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56 posts

Master Geek


  # 1654841 20-Oct-2016 00:00
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smellsbad:

 

As we own the home and have no other devices anywhere on the circuit, nor intend on ever having any, I'm just going to see if I can find the entry point and run from there directly. One cable, straight to jack point for the router.  No filter should be required then I'm assuming? 

 

 

Good question. I'm absolutely no expert on these things but I'd imagine that you would still need to split the voice and xDSL signals to get the best results, which would require a filter which PB Tech sells for $20.

 


Anyway, depends on whether I meet Shelob's daughter under the house. I'm not liking my chances of surviving the trip under the house. 

 

In my case, getting to the filter location was going to require some serious climbing, dangling on ladders and balancing on a porch roof above, what I would perceive, as the Grand Canyon. Nothing good was going to come of that and the way I looked at it, $199 wasn't a bad deal for not ending up in the emergency room. It was a pain in the backside, for sure, but it made quite a difference to our internet connection which went from okayish (ADSL) to crap (VDSL) without the filter installed.

 

Shame about the beers. I like beers.


 

I think the transaction would have worked the other way around actually but then again, beer is best enjoyed in good company.

 

 


'That VDSL Cat'
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  # 1654845 20-Oct-2016 00:18
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There is mixed opinions on if a filter helps on a naked connection, some say it does with technical arguments as to why...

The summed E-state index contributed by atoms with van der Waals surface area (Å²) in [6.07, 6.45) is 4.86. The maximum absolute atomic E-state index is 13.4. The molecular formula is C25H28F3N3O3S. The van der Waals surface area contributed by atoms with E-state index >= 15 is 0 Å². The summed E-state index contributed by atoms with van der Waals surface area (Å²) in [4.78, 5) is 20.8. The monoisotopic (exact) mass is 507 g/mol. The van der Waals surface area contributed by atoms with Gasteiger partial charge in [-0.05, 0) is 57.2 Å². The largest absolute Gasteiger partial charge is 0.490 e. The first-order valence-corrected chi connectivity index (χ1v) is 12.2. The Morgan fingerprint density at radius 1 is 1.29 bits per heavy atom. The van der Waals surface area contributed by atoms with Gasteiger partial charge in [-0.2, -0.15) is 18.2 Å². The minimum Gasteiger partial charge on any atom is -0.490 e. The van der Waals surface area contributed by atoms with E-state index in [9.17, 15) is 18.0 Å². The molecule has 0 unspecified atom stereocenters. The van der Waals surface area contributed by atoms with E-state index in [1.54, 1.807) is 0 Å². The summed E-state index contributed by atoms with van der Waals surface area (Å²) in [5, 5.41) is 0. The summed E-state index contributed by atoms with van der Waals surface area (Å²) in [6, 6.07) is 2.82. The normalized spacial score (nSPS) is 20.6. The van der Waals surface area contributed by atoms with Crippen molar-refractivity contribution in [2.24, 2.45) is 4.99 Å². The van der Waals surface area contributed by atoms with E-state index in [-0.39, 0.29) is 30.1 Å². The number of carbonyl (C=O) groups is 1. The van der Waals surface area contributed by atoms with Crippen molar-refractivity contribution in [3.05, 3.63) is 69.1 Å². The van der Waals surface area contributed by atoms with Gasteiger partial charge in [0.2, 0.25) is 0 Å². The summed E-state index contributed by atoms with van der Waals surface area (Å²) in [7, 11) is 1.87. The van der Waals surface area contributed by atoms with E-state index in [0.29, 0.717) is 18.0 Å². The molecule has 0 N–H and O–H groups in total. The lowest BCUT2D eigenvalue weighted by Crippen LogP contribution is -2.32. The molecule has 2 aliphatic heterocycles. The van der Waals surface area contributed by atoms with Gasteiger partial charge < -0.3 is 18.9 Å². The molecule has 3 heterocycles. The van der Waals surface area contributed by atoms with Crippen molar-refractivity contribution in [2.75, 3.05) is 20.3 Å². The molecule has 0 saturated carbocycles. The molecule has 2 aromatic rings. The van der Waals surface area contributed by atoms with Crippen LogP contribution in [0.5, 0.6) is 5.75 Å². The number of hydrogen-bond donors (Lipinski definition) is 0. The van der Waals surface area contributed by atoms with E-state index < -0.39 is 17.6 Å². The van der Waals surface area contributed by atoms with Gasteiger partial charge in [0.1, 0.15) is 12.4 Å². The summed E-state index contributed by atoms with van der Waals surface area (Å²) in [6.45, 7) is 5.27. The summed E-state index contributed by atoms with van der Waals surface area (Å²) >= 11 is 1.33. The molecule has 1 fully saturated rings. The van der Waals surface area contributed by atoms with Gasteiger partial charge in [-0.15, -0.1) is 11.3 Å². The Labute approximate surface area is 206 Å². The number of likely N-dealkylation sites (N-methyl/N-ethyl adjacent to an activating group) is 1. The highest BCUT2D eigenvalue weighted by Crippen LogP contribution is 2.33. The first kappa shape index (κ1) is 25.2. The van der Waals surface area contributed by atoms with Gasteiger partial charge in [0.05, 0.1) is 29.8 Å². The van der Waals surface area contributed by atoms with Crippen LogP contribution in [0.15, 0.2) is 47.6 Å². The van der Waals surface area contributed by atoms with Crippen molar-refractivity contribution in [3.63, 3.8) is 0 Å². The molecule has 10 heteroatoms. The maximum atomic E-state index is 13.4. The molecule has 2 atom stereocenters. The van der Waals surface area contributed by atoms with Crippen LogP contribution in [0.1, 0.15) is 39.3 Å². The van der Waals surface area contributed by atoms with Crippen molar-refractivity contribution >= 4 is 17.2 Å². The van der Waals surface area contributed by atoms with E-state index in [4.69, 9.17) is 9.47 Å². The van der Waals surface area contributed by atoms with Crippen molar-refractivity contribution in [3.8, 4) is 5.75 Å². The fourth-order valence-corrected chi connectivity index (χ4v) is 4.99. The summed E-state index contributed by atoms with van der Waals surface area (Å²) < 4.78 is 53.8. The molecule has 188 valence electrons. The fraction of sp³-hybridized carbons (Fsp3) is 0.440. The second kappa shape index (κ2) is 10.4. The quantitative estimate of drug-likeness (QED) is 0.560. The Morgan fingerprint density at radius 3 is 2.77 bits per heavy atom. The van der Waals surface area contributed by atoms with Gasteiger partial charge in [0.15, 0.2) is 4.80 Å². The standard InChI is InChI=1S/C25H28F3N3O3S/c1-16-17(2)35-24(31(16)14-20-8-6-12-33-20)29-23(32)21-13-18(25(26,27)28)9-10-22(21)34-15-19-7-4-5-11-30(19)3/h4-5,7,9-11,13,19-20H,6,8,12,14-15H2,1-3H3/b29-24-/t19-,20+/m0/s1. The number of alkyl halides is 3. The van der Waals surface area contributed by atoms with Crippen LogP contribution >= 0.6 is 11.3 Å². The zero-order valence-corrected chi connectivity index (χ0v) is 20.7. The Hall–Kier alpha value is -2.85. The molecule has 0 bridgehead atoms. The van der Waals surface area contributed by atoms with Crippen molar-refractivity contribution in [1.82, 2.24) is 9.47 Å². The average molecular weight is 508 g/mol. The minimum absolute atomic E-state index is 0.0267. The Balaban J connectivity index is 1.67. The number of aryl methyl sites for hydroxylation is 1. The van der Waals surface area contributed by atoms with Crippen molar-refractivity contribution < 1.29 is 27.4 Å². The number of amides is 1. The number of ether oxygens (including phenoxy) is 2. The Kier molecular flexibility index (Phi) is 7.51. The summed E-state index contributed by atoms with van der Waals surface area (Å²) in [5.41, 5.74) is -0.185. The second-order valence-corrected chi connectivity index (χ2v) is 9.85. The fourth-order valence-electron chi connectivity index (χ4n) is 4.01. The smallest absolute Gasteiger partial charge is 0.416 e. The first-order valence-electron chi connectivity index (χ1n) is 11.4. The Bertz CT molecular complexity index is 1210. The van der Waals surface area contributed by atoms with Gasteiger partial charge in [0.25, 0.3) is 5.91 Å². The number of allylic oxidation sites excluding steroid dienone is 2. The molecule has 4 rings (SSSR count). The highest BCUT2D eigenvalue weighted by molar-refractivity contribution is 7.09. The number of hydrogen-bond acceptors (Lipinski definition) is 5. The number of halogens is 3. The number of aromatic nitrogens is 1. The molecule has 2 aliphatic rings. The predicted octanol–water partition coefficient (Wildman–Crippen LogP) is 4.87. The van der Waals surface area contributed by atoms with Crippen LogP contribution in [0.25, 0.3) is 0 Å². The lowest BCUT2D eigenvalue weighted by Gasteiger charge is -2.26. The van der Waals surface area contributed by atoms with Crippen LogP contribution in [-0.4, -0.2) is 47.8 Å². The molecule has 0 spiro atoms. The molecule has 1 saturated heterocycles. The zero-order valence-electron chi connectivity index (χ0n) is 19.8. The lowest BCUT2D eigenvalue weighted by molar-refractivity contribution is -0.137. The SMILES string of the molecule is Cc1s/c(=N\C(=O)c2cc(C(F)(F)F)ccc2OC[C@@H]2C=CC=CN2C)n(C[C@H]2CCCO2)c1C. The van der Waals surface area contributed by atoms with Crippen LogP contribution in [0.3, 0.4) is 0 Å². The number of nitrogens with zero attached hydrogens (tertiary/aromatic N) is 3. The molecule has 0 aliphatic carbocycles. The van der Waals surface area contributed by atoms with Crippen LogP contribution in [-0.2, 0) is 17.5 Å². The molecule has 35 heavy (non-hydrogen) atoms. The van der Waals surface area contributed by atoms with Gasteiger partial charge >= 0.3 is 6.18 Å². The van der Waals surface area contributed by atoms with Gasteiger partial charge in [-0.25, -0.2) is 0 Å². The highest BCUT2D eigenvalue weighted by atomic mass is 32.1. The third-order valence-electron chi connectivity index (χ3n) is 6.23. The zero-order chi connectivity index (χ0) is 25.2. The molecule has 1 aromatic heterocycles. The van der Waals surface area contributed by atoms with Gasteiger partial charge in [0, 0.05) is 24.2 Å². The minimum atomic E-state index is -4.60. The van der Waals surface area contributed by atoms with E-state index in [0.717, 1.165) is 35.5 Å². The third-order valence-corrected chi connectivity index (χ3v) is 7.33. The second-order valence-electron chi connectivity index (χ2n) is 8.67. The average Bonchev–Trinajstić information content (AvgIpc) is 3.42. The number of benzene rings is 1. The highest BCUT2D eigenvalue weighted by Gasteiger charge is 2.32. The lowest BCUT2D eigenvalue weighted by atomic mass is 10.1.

Personally, i put it down to another point of failure and go with a clean line in that case - I have actually had filters fail before, that is not a pretty result at all! (the last one had been in there for 5 or so years...)

 

 

 

myself, i absolutely hate having to adjust the one here. New cable runs mean being under the house at the shallowest point, that just does not work being the tallest in the family!

 

Far easier to bait out a cause for someone else to do the grunt work ;)

 

 

 

recently i did another rewire, while i was down there redirected all the phonelines to a more realistic build for a star configuration (if you ever want to confuse a tech, have a star wired phone system that terminates in the ETP they literally freak out... why it originally wasnt terminated properly i have no idea.)

 

end result, until i need more Ethernet points ran i wont be going under there to tinker again! sealed





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Any comments made are personal opinion and do not reflect directly on the position my current or past employers may have.


 
 
 
 


20 posts

Geek


  # 1663283 3-Nov-2016 12:37
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Progress for us. Our terminating cable (the black one from the road) is now hooked directly into a brand new RJ45 socket. There is one cable RJ45 to RJ11 from the socket to the router. 

After badgering the ISP to reset the port so DLM would start fresh, this is where we are after an hour from that port reset.

 

 

A significant improvement, and hoping it stays that way over the next 10 days as aggressive DLM is carried out.


'That VDSL Cat'
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  # 1663323 3-Nov-2016 13:52
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 now that is look far more healthy!

 

 

 

Give it a spot of time, see how things go. i can see potentional for some improvement.

 

I do note you have changed your fritzOS version between screenshots, Do be aware there were some large changes to the software side of the DSL stack and the results may not be directly comparable.

 

 

 

You may potentially want to get your hands on one of the HG529 modems, as their broadcom chipset is likely to sync higher, that is if you are wanting to squeeze anything else out though.

 

 

 

As the fritz takes a full rj45 connection for the WAN port, i would recommend you use a straight cat6 cable. shoving a RJ11 into it is not ideal.

 

 





#include <std_disclaimer>

 

Any comments made are personal opinion and do not reflect directly on the position my current or past employers may have.


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Geek


  # 1663333 3-Nov-2016 14:16
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hio77:

 

 As the fritz takes a full rj45 connection for the WAN port, i would recommend you use a straight cat6 cable. shoving a RJ11 into it is not ideal.